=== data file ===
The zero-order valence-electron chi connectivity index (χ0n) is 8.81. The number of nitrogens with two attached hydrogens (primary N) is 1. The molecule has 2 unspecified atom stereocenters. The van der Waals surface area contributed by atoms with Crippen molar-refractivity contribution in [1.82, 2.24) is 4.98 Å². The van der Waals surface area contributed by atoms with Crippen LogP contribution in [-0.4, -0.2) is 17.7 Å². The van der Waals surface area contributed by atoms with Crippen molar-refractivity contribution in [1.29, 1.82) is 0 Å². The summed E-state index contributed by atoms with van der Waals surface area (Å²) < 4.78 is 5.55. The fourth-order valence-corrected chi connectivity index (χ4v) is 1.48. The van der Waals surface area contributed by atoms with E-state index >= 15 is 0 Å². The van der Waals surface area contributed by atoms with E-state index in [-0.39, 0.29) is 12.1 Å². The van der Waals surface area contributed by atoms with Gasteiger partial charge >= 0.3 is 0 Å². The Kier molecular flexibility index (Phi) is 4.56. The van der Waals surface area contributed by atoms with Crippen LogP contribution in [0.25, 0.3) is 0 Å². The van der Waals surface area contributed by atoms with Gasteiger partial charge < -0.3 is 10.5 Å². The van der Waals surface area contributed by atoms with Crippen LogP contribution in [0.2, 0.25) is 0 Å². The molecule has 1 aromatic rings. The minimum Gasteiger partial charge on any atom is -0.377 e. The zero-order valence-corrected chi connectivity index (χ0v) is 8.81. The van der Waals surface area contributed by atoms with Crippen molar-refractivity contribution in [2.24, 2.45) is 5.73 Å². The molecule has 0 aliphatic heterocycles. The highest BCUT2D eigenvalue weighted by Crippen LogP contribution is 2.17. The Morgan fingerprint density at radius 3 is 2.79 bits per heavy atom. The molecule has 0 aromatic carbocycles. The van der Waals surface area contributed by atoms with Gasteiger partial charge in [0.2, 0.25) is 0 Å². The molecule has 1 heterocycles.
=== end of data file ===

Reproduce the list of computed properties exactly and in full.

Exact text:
The zero-order valence-electron chi connectivity index (χ0n) is 8.81. The number of nitrogens with two attached hydrogens (primary N) is 1. The molecule has 2 unspecified atom stereocenters. The van der Waals surface area contributed by atoms with Crippen molar-refractivity contribution in [1.82, 2.24) is 4.98 Å². The van der Waals surface area contributed by atoms with Crippen LogP contribution in [-0.4, -0.2) is 17.7 Å². The van der Waals surface area contributed by atoms with Crippen molar-refractivity contribution in [1.29, 1.82) is 0 Å². The summed E-state index contributed by atoms with van der Waals surface area (Å²) < 4.78 is 5.55. The fourth-order valence-corrected chi connectivity index (χ4v) is 1.48. The van der Waals surface area contributed by atoms with E-state index >= 15 is 0 Å². The van der Waals surface area contributed by atoms with E-state index in [-0.39, 0.29) is 12.1 Å². The van der Waals surface area contributed by atoms with Gasteiger partial charge >= 0.3 is 0 Å². The Kier molecular flexibility index (Phi) is 4.56. The van der Waals surface area contributed by atoms with Crippen LogP contribution in [0.25, 0.3) is 0 Å². The van der Waals surface area contributed by atoms with Gasteiger partial charge < -0.3 is 10.5 Å². The van der Waals surface area contributed by atoms with Crippen LogP contribution in [0.2, 0.25) is 0 Å². The molecule has 1 aromatic rings. The minimum Gasteiger partial charge on any atom is -0.377 e. The zero-order valence-corrected chi connectivity index (χ0v) is 8.81. The van der Waals surface area contributed by atoms with Crippen molar-refractivity contribution in [2.24, 2.45) is 5.73 Å². The molecule has 0 aliphatic heterocycles. The highest BCUT2D eigenvalue weighted by Crippen LogP contribution is 2.17. The Morgan fingerprint density at radius 3 is 2.79 bits per heavy atom. The molecule has 0 aromatic carbocycles. The van der Waals surface area contributed by atoms with Gasteiger partial charge in [0.2, 0.25) is 0 Å². The molecule has 1 heterocycles.